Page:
Last week (April 16), Vancouver-based plant medicine advocate Trevor Millar launched a petition calling on the House of Commons to reconsider its stance on sacramental and medicinal plants and fungi. Within 24 hours, it gained the support of over 1,000 Canadians.
Written in part by local advocates Chris Bennett and Jovian Francey, it is sponsored by MP for Nanaimo-Ladysmith Paul Manly. According to Millar, who agreed to help Bennett and Francey quarterback the petition, it has gained public support from Dr. Gabor Maté, Wade Davis, Dennis McKenna, and the BC Centre for Substance Use.
“This petition is dedicated towards the decriminalization of plant medicines specifically,” Millar told Inside the Jar in an email. “What making these psychedelic compounds more available does, is [it] allows us to start treating the trauma and mental illness like depression and anxiety that so often leads a person down the path of problematic drug use. To allow some of the great underground practitioners Canada has to come a bit more above ground is going to impact a lot of lives positively.”
Millar is the chair of the board for the Multidisciplinary Association of Psychedelic Studies (MAPS) Canada and a co-founder of the newly registered non-profit, the Canadian Psychedelic Association. The petition is the first major initiative of the CPA, which officially launched last week. He has been involved in Vancouver’s underground plant medicine community since 2012, when he founded Liberty Root Therapy. Millar was also part of a team that helped to defeat a motion against psilocybin at Vancouver City Council in September 2019.
Through Liberty Root, he was able to provide individuals suffering from opioid use disorder with ibogaine, a psychoactive plant medicine that can help interrupt addictive tendencies without withdrawal symptoms. Part of the company’s initiative was to provide pro bono treatment to residents of the Downtown Eastside.
“In 2017, Health Canada changed the regulatory status of ibogaine so that it was no longer legally viable for me to work with it,” he said. While he recognizes that some of these plants don’t come with the mounds of clinical research that pharmaceutical-based treatments do, he’s seen ibogaine and other substances have profound, life-changing effects on those who are able to access them.
“Ibogaine is so powerful it helps people get off heroin. It has yet to have multi-million dollar clinical trials done to prove its efficacy in double-blind studies, but as someone who has given this medicine to more than 200 people, I can tell you it works, I don’t need the studies, I just need permission to work with it so I can start saving lives again.”
Citing the age-old use and therapeutic properties of sacramental and medicinal plants and fungi, and the UN Convention on Psychotropic Substances (1971), the petition asks that all enforcement against the adult use, growing, or sharing of plants or fungi be immediately discontinued. It also cites the growing body of peer-reviewed evidence that such substances can be useful in recovery from addiction, and suggests that in the midst of the overdose crisis, “a wider range of treatment modalities, including those informed by ancient and Indigenous knowledge, are urgently needed.”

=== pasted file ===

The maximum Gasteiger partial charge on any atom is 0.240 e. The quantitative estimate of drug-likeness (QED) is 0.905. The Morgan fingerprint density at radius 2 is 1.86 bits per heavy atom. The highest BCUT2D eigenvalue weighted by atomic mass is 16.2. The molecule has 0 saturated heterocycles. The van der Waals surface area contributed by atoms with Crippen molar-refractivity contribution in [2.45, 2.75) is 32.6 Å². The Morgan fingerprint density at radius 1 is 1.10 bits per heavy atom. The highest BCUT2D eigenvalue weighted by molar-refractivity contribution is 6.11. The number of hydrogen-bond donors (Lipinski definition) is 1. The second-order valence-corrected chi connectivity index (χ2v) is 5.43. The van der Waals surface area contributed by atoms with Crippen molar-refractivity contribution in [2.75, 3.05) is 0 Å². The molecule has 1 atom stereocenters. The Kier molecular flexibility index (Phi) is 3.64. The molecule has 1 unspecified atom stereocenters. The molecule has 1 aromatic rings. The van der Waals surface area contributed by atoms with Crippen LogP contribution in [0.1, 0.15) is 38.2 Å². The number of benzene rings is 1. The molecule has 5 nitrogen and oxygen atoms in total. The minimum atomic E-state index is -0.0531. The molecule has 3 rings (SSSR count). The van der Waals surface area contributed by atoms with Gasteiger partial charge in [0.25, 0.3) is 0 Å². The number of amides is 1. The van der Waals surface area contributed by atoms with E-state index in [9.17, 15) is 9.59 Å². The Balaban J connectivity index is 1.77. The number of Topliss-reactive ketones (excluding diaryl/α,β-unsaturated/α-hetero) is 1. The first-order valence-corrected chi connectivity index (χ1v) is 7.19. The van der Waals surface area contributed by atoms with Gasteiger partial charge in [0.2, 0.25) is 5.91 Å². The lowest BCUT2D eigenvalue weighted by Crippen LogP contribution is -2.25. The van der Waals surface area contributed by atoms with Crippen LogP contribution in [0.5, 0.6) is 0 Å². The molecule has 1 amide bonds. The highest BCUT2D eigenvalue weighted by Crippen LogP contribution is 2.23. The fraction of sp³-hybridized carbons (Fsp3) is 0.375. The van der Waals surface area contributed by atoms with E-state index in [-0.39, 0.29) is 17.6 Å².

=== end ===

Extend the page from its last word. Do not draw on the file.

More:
It asks that the House of Commons confirms that practices involving plant medicines are protected under the Charter of Rights and Freedoms, and that cultural and social exemptions in the UN Convention be afforded to Canadians. Finally, it asks that the government amend all related legislation (ie. the Controlled Drugs and Substances Act, the Food and Drug Act) to exempt plant medicines when used “for therapeutic practices, as adjuncts to medical care, for healing ceremonies or solitary spiritual growth and self-development.”
While the petition doesn’t specify which plant medicines and fungi should be exempt, Millar said ideally the CPA would “like to set them all free.”
Editor, Inside the Jar
Hippie. Tripper. Grappler. Author. Anarchist
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Whatever. We. Fucking. Want.
It’s expensive. It’s impractical. It makes everything photographed on it look like it took place in the 1970s. So why bother with film?
A few years ago I planned a solo road trip to Haida Gwaii. I drove up in my admittedly unequipped Toyota Echo (thankfully the weather cooperated on my 16-hour drive) and spent the days around my spring birthday staying with a friend in the village of Skidegate.
I took four cameras: two digital SLRs, an instant camera, and a Canon AE-1, circa 1976. It had been my dad’s, and was the first camera I’d ever used. I’d shot hundreds of rolls of black-and-white film with it in high school but for several years it had joined the other vintage cameras I’d collected on a shelf in my bedroom. I figured a trip which I intended to photograph heavily required a little bit of variety, so I dusted it off and shelled out $50 for five rolls of Fujicolor Pro 400H 35mm film for the first time since I’d studied photography in college.
“The more important thing is, we wanted to give people access to the psilocybin experience—and to confirm, or not—that all these things that had happened to us were really happening to us; that it really did seem to open up the doorways to some very strange places. We were looking for affirmation or confirmation of our own experiences.”